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A lineup of Napa wine country controversies is coming back for hearings
Wine Industry

A lineup of Napa wine country controversies is coming back for hearings

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Hard Six Cellars appeal

Hard Six Cellars winery is to be built on 53 acres on Diamond Mountain, southwest of Calistoga. The Napa County Planning Commission approved the winery and the Board of Supervisors on Tuesday is to hear an appeal by opponents.

Several Napa County wine country growth controversies are getting second lives, starting with the recently approved Hard Six Cellars winery along Diamond Mountain Road near Calistoga.

The county Planning Commission heard these cases and rendered decisions. Opponents to the outcomes have filed appeals with the Board of Supervisors.

Hard Six Cellars is an example of a proposed winery that some rural neighbors say is too ambitious for a remote, mountainous location. The Board of Supervisors is to hear the appeal at 9:30 am. Tuesday at the county administration building, 1195 Third St. in Napa.

The Planning Commission approved the winery in October. Appellants Martin Checov and Timothy Bause in the appeal say the project “must now be sent back to the drawing board.”

Among other things, they claim Diamond Mountain Road – “a dilapidated mountain road that is frequently strewn with forest debris” – is unsuitable for the amount of car, bus and truck trips to be generated by the winery. They note that Diamond Mountain is considered by Cal Fire to be at high risk for wildfires.

A county report responds that the Planning Commission didn’t ignore Diamond Mountain conditions. Commissioners considered the opinions of licensed traffic professional and fire officials.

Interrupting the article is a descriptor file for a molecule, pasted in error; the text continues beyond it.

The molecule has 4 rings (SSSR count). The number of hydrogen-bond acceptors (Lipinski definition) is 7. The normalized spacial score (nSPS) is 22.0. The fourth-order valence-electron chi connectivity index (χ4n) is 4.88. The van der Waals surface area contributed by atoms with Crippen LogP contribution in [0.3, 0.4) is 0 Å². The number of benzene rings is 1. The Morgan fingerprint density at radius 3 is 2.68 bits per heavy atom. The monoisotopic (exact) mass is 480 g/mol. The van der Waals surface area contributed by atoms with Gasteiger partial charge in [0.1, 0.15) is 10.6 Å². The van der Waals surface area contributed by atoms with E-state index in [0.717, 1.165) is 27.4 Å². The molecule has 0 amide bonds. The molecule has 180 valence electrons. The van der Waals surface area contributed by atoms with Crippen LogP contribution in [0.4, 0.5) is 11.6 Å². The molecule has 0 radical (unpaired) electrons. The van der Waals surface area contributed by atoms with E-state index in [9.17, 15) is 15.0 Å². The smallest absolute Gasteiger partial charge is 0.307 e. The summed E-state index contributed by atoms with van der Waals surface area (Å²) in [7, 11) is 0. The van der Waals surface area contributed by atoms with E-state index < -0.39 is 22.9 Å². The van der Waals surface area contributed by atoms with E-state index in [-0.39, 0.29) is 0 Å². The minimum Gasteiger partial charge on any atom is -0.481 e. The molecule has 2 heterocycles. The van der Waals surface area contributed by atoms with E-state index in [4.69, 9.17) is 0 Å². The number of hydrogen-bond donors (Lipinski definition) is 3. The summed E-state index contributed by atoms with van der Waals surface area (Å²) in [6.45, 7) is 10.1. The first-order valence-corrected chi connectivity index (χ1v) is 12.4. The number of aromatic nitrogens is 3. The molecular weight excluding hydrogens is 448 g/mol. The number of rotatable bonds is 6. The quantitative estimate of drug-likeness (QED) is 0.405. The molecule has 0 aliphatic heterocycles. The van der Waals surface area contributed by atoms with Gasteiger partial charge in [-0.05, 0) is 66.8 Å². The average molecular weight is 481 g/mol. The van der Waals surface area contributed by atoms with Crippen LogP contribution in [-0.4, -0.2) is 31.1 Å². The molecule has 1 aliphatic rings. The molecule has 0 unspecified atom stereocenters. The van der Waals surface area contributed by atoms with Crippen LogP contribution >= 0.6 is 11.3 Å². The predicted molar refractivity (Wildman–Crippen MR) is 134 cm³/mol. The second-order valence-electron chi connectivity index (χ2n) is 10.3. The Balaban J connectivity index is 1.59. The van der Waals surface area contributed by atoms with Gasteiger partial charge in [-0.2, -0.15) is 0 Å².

County staff recommends denial of the appeal, which would result in approval of the winery. The Board of Supervisors will make the call.

Meanwhile, other appeals loom. They include:

Bremer Family Winery – This is only the latest controversy involving the Bremer winery near Deer Park in the mountains northeast of St. Helena.

The county sued the winery in 2017 over numerous alleged code violations. A 2019 settlement among other things directed the Bremers to try to legalize footbridges and other structures along a stream – some built prior to their ownership – before the Planning Commission.

In October, the Planning Commission approved the structures within a stream setback by a 3-2 vote. Angwin resident Mike Hackett and Advocates for the Public Trust filed an appeal.

“They are using public trust space to sell wine,” Hackett told the Planning Commission in October. “Are we going to penalize them or are we going to reward them? I think it’s very important you set a precedent for future violators.”

A Planning Commission majority didn’t want the Bremers to have to remove the structures. However, Commissioner Joelle Gallagher expressed concerned that the Bremers’ request was entangled with the lawsuit settlement that didn’t contemplate Planning Commission denial.